Through the 5GHz barrier
Every processor chip is designed to run at a certain clock speed. But with a little bit of technical knowledge and some trial and error, it’s often possible to increase that speed. It’s all done by altering the BIOS settings for the PC’s motherboard, and it can get you a faster computer for the same money, as long as you carefully monitor temperature to ensure the chip doesn’t burn itself out. But just how far can you go?
This is a fast PC for the price, but beware overcooked chips
A few months back we tested a desktop PC from computer builder Palicomp that successfully overclocked an AMD Athlon X4 880K processor from 4GHz to 4.5GHz. The result was performance that beat many similarly priced models. Now Palicomp has overclocked Intel’s new Kaby Lake i5-7600K, a much more powerful chip, from 3.8GHz to an eyebrow-raising 5GHz.
A few corners have been shaved to fit such an impressive piece of silicon into an PC, but nothing too drastic. The imposing Luminosity case, from Taiwanese maker Kolink, is a budget job with a plastic side window, but it looks the part, at least from a distance. Its twin front fans are studded with white LEDs and there’s plenty of space inside. Two USB 2.0 and one USB 3.0 port are on the top at the front for easy access, with plenty more at the rear. However, there are no USB Type-C or Thunderbolt ports for high-speed external storage.
While a DVD burner is included, the only internal drive is a 1TB hard drive. An SSD would have made Windows 10 feel more responsive. You could easily add one (or even two) later, though, using the supplied mounting points and ultra-fast M.2 slots. The graphics card is also modest, but Palit’s version of Nvidia’s new GeForce GTX 1050Ti is fine for Full HD gaming, and its 4GB of memory should help to maximize performance in compatible graphics and video apps. The main memory is a generous 16GB.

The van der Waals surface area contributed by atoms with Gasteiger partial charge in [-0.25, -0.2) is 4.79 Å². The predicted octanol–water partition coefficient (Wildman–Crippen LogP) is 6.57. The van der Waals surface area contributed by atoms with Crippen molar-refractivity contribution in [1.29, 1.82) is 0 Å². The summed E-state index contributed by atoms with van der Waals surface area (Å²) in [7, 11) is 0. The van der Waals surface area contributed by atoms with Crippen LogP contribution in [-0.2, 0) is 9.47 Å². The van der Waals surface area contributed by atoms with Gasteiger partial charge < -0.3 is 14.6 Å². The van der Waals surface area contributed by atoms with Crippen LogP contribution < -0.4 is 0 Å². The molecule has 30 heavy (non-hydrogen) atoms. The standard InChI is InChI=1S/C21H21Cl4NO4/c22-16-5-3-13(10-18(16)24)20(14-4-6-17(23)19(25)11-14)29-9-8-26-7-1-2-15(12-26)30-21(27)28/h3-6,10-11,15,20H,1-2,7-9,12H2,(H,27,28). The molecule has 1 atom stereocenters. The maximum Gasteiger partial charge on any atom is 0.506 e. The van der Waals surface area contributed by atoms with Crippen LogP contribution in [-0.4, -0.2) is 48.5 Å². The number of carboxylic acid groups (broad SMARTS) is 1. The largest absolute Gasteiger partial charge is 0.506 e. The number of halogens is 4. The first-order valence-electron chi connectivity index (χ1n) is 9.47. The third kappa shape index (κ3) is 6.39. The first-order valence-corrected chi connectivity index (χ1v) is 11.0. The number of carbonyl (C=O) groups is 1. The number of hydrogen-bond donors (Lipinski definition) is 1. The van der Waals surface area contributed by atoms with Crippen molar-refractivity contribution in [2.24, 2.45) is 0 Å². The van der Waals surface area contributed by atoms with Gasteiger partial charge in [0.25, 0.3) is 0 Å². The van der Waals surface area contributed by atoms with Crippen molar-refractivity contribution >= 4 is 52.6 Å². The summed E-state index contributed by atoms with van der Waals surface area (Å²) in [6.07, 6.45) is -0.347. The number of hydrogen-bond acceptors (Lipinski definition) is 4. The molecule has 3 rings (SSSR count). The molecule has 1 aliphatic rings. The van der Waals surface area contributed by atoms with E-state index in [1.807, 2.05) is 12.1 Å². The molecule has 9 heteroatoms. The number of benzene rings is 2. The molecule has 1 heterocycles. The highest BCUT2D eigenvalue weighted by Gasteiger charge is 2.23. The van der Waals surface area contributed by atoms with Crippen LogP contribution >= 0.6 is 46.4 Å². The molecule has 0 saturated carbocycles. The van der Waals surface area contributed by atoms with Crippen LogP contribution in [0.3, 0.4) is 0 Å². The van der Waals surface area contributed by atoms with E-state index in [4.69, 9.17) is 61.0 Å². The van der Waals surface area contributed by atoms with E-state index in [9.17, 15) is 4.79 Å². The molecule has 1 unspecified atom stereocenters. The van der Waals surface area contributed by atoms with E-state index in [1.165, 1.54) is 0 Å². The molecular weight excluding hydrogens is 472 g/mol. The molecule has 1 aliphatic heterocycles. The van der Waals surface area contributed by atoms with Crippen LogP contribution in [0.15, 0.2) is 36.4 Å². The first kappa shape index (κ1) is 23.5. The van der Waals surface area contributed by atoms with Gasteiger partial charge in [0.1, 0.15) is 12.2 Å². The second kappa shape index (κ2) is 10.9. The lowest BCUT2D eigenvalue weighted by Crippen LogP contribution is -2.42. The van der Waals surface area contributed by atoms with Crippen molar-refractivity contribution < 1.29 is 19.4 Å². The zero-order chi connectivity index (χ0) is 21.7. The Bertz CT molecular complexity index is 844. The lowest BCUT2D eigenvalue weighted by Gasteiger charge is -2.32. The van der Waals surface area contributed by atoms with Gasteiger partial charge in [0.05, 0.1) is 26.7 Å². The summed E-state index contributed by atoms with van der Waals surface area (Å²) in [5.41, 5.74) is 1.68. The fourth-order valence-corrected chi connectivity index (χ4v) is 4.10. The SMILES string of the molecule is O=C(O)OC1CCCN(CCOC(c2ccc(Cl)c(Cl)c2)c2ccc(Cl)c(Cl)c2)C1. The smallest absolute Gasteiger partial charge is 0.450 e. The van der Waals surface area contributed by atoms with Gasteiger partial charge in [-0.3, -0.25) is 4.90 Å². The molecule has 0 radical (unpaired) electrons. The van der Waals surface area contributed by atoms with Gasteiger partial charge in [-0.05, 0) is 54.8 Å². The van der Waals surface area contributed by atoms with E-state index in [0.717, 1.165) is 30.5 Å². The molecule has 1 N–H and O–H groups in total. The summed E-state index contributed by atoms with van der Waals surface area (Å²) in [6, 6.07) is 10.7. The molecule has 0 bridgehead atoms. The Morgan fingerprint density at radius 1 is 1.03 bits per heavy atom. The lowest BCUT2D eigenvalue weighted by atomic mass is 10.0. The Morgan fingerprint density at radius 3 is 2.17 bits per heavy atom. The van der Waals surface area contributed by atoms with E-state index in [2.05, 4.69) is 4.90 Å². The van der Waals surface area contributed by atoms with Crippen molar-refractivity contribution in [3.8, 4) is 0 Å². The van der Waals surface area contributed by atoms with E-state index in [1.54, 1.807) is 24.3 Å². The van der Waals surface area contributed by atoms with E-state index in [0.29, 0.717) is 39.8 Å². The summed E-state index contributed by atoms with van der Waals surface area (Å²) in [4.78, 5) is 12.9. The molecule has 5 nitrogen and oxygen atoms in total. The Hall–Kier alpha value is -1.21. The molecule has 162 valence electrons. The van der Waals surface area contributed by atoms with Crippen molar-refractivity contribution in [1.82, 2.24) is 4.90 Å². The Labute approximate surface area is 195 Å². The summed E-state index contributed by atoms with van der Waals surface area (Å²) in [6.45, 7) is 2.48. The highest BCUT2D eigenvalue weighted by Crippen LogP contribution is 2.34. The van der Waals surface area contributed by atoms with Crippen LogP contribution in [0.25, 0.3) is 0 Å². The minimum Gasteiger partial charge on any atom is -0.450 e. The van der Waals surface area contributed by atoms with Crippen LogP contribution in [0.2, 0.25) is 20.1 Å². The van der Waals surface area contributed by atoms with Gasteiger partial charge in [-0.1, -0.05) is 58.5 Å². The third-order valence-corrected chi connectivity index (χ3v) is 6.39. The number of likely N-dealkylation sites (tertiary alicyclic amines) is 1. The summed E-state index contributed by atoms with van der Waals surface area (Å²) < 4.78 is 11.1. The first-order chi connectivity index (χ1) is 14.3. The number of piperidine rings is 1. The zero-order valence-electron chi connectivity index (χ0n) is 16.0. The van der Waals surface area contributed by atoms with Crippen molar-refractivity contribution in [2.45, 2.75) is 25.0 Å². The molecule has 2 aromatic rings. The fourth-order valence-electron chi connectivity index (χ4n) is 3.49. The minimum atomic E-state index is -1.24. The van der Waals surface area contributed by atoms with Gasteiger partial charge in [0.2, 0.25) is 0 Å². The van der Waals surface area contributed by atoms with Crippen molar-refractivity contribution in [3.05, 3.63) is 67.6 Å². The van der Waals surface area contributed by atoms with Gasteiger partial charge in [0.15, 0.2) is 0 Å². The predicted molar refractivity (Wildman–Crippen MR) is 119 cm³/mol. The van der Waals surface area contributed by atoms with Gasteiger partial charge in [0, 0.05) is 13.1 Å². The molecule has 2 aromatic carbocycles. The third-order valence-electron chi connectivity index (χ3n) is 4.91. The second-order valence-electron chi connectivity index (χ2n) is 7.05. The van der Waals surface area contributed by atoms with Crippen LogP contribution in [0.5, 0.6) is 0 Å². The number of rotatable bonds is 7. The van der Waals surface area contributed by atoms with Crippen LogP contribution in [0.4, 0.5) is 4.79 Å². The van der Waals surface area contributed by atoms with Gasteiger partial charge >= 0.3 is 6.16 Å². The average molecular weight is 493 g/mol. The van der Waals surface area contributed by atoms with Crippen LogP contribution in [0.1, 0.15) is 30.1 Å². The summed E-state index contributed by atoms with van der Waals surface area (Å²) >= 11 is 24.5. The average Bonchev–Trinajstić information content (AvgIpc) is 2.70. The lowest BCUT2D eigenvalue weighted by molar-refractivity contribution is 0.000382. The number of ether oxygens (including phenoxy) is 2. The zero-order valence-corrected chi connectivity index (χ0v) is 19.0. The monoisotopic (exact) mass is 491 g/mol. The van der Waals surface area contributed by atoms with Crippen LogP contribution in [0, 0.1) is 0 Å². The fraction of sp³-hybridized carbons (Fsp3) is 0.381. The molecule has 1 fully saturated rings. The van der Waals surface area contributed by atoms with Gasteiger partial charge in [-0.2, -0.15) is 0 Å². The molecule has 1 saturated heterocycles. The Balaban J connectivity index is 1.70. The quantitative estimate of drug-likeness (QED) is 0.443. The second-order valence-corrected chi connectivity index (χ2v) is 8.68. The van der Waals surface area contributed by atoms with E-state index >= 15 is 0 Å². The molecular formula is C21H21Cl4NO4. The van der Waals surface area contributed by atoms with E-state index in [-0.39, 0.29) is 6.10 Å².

So what about that rewed-up iS? Well, during our gaming session it proved a capable companion to the GPU, keeping everything running smoothly with the recorded temperature staying below the ideal limit of 60*C, give or take the occasional blip. Things didn’t go so well when we fired up our suite of benchmark tests, which carry out a range of very intensive tasks (including photo and video processing) to push a system to its limits. The 5GHz Luminosity was only too happy to go to those limits, and then keep going until it crashed. Having replicated that result, we checked the logs and saw the CPU’s internal temperature spiking through 100 degrees just before each failure. You don’t need a degree in electronic engineering to see cause and effect here.
Clocking down to 4.9GHz enabled it to get through our tests, and unsurprisingly the results were impressive. This really is a very fast system for the money. But we were still seeing readings over 90*C, which in regular use would cause throttling (when the processor slows itself down to avoid damage) and could shorten the life of the chip – by far the most expensive component in the PC.
Our benchmarks are deliberately taxing, and some users might never encounter the problems we did, but it is a concern. It’s possible that the problem could be fixed altogether by installing a more effective CPU cooler than the small fan that came installed. We’ll be interested to see if Palicomp chooses to do so, or simply reduces the overclock a bit, to create a more stable but still capable computer.
5GHz i5-7600K quad-core processor • 16GB memory • 1TB hard drive • 4GB Palit GeForce GTX 1050Ti graphics card • 24x DVD writer • 6x USB 3.0 ports •4x USB 2.0 ports • Gigabit Ethernet port • 2x HDMI ports • 2x DVI ports • DisplayPort • Windows 10 • 525x245x510xmm (HxWxD) • Three-year warranty
The overheating problem means we can’t recommend it as supplied, but this ambitious overclock shows Kaby Lake’s potential
Chillblast Fusion Sentinel
If you’d settle for a slower i5-7400 processor, this also has a 1050Ti graphics card and adds an SSD